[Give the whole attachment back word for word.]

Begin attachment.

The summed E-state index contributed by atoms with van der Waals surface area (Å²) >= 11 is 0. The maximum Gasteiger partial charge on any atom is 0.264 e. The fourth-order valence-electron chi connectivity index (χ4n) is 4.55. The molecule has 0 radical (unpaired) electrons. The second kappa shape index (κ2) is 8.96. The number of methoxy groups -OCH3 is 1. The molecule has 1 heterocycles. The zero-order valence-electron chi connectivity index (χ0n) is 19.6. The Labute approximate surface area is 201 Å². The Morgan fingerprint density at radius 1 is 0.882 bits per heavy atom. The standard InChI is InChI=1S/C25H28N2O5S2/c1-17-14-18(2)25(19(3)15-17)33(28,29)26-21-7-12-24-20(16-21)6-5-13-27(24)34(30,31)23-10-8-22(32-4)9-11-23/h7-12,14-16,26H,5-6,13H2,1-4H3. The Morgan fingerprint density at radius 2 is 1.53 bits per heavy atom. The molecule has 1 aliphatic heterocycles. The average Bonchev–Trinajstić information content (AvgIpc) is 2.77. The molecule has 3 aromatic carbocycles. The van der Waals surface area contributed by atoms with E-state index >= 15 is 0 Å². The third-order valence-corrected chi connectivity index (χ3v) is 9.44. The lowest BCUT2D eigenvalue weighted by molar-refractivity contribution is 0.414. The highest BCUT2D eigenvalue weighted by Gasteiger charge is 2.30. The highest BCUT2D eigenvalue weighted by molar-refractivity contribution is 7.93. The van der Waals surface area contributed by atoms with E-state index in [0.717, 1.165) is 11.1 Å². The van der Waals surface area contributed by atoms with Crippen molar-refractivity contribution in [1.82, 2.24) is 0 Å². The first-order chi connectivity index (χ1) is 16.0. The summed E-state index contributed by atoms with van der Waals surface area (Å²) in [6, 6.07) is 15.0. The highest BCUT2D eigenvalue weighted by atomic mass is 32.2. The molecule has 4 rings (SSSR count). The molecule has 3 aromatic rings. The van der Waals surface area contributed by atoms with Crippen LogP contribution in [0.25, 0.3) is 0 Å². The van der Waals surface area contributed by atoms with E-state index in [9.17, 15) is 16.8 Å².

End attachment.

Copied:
The summed E-state index contributed by atoms with van der Waals surface area (Å²) >= 11 is 0. The maximum Gasteiger partial charge on any atom is 0.264 e. The fourth-order valence-electron chi connectivity index (χ4n) is 4.55. The molecule has 0 radical (unpaired) electrons. The second kappa shape index (κ2) is 8.96. The number of methoxy groups -OCH3 is 1. The molecule has 1 heterocycles. The zero-order valence-electron chi connectivity index (χ0n) is 19.6. The Labute approximate surface area is 201 Å². The Morgan fingerprint density at radius 1 is 0.882 bits per heavy atom. The standard InChI is InChI=1S/C25H28N2O5S2/c1-17-14-18(2)25(19(3)15-17)33(28,29)26-21-7-12-24-20(16-21)6-5-13-27(24)34(30,31)23-10-8-22(32-4)9-11-23/h7-12,14-16,26H,5-6,13H2,1-4H3. The Morgan fingerprint density at radius 2 is 1.53 bits per heavy atom. The molecule has 1 aliphatic heterocycles. The average Bonchev–Trinajstić information content (AvgIpc) is 2.77. The molecule has 3 aromatic carbocycles. The van der Waals surface area contributed by atoms with E-state index >= 15 is 0 Å². The third-order valence-corrected chi connectivity index (χ3v) is 9.44. The lowest BCUT2D eigenvalue weighted by molar-refractivity contribution is 0.414. The highest BCUT2D eigenvalue weighted by Gasteiger charge is 2.30. The highest BCUT2D eigenvalue weighted by molar-refractivity contribution is 7.93. The van der Waals surface area contributed by atoms with E-state index in [0.717, 1.165) is 11.1 Å². The van der Waals surface area contributed by atoms with Crippen molar-refractivity contribution in [1.82, 2.24) is 0 Å². The first-order chi connectivity index (χ1) is 16.0. The summed E-state index contributed by atoms with van der Waals surface area (Å²) in [6, 6.07) is 15.0. The highest BCUT2D eigenvalue weighted by atomic mass is 32.2. The molecule has 4 rings (SSSR count). The molecule has 3 aromatic rings. The van der Waals surface area contributed by atoms with Crippen LogP contribution in [0.25, 0.3) is 0 Å². The van der Waals surface area contributed by atoms with E-state index in [9.17, 15) is 16.8 Å².